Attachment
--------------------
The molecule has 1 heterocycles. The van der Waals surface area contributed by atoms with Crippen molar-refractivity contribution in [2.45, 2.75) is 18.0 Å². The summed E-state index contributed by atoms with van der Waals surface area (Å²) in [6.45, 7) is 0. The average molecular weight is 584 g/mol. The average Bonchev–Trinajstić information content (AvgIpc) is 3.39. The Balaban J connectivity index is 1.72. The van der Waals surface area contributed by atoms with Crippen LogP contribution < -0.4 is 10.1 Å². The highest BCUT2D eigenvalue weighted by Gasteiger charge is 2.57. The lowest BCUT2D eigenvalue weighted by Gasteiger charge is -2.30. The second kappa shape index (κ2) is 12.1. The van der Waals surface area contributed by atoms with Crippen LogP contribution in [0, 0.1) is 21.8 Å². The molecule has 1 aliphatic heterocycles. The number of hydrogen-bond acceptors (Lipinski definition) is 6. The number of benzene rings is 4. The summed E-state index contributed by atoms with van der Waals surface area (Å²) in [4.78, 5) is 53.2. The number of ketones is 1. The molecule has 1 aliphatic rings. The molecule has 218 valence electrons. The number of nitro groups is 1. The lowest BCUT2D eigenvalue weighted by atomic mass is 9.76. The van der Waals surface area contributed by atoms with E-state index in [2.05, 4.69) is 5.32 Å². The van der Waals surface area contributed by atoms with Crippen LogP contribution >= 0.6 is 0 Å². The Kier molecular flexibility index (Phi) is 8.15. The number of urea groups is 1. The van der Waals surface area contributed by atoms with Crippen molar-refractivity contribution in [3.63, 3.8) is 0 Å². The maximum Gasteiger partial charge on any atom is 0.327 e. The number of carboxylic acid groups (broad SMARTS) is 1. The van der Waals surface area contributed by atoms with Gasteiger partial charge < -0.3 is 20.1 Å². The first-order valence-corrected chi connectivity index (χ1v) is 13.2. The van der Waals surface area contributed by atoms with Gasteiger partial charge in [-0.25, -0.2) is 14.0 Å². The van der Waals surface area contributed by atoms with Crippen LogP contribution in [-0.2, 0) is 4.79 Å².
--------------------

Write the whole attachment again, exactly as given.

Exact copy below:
The molecule has 1 heterocycles. The van der Waals surface area contributed by atoms with Crippen molar-refractivity contribution in [2.45, 2.75) is 18.0 Å². The summed E-state index contributed by atoms with van der Waals surface area (Å²) in [6.45, 7) is 0. The average molecular weight is 584 g/mol. The average Bonchev–Trinajstić information content (AvgIpc) is 3.39. The Balaban J connectivity index is 1.72. The van der Waals surface area contributed by atoms with Crippen LogP contribution < -0.4 is 10.1 Å². The highest BCUT2D eigenvalue weighted by Gasteiger charge is 2.57. The lowest BCUT2D eigenvalue weighted by Gasteiger charge is -2.30. The second kappa shape index (κ2) is 12.1. The van der Waals surface area contributed by atoms with Crippen LogP contribution in [0, 0.1) is 21.8 Å². The molecule has 1 aliphatic heterocycles. The number of hydrogen-bond acceptors (Lipinski definition) is 6. The number of benzene rings is 4. The summed E-state index contributed by atoms with van der Waals surface area (Å²) in [4.78, 5) is 53.2. The number of ketones is 1. The molecule has 1 aliphatic rings. The molecule has 218 valence electrons. The number of nitro groups is 1. The lowest BCUT2D eigenvalue weighted by atomic mass is 9.76. The van der Waals surface area contributed by atoms with E-state index in [2.05, 4.69) is 5.32 Å². The van der Waals surface area contributed by atoms with Crippen LogP contribution >= 0.6 is 0 Å². The Kier molecular flexibility index (Phi) is 8.15. The number of urea groups is 1. The van der Waals surface area contributed by atoms with Crippen molar-refractivity contribution in [3.63, 3.8) is 0 Å². The maximum Gasteiger partial charge on any atom is 0.327 e. The number of carboxylic acid groups (broad SMARTS) is 1. The van der Waals surface area contributed by atoms with Gasteiger partial charge < -0.3 is 20.1 Å². The first-order valence-corrected chi connectivity index (χ1v) is 13.2. The van der Waals surface area contributed by atoms with Gasteiger partial charge in [-0.25, -0.2) is 14.0 Å². The van der Waals surface area contributed by atoms with Crippen LogP contribution in [-0.2, 0) is 4.79 Å².